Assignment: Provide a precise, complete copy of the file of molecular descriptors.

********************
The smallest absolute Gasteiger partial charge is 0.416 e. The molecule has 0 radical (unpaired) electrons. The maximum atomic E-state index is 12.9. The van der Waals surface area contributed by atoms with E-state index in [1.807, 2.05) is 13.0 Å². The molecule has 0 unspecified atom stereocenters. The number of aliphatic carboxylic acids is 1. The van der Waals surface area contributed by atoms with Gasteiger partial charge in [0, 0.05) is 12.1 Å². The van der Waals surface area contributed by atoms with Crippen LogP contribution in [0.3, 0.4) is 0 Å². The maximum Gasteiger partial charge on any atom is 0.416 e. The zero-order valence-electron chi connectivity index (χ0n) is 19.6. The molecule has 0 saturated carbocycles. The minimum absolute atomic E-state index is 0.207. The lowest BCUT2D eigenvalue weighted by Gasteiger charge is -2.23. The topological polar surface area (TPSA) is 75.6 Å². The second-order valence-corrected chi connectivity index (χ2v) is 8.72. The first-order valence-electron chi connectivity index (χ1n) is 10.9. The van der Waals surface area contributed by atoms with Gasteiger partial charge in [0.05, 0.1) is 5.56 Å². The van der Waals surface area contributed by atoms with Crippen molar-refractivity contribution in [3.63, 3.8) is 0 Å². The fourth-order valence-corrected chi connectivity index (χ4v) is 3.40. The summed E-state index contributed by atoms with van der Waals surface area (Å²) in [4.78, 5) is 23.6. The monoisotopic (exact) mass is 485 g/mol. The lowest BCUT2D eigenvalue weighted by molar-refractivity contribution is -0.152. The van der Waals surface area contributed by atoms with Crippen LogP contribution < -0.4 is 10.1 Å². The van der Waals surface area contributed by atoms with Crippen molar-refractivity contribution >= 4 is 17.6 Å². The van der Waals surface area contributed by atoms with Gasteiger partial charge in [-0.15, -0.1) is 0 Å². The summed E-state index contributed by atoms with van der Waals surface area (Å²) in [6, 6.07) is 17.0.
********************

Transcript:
The smallest absolute Gasteiger partial charge is 0.416 e. The molecule has 0 radical (unpaired) electrons. The maximum atomic E-state index is 12.9. The van der Waals surface area contributed by atoms with E-state index in [1.807, 2.05) is 13.0 Å². The molecule has 0 unspecified atom stereocenters. The number of aliphatic carboxylic acids is 1. The van der Waals surface area contributed by atoms with Gasteiger partial charge in [0, 0.05) is 12.1 Å². The van der Waals surface area contributed by atoms with Crippen LogP contribution in [0.3, 0.4) is 0 Å². The maximum Gasteiger partial charge on any atom is 0.416 e. The zero-order valence-electron chi connectivity index (χ0n) is 19.6. The molecule has 0 saturated carbocycles. The minimum absolute atomic E-state index is 0.207. The lowest BCUT2D eigenvalue weighted by Gasteiger charge is -2.23. The topological polar surface area (TPSA) is 75.6 Å². The second-order valence-corrected chi connectivity index (χ2v) is 8.72. The first-order valence-electron chi connectivity index (χ1n) is 10.9. The van der Waals surface area contributed by atoms with Gasteiger partial charge in [0.05, 0.1) is 5.56 Å². The van der Waals surface area contributed by atoms with Crippen molar-refractivity contribution in [3.63, 3.8) is 0 Å². The fourth-order valence-corrected chi connectivity index (χ4v) is 3.40. The summed E-state index contributed by atoms with van der Waals surface area (Å²) in [4.78, 5) is 23.6. The monoisotopic (exact) mass is 485 g/mol. The lowest BCUT2D eigenvalue weighted by molar-refractivity contribution is -0.152. The van der Waals surface area contributed by atoms with Crippen LogP contribution < -0.4 is 10.1 Å². The van der Waals surface area contributed by atoms with Crippen molar-refractivity contribution >= 4 is 17.6 Å². The van der Waals surface area contributed by atoms with Gasteiger partial charge in [-0.15, -0.1) is 0 Å². The summed E-state index contributed by atoms with van der Waals surface area (Å²) in [6, 6.07) is 17.0.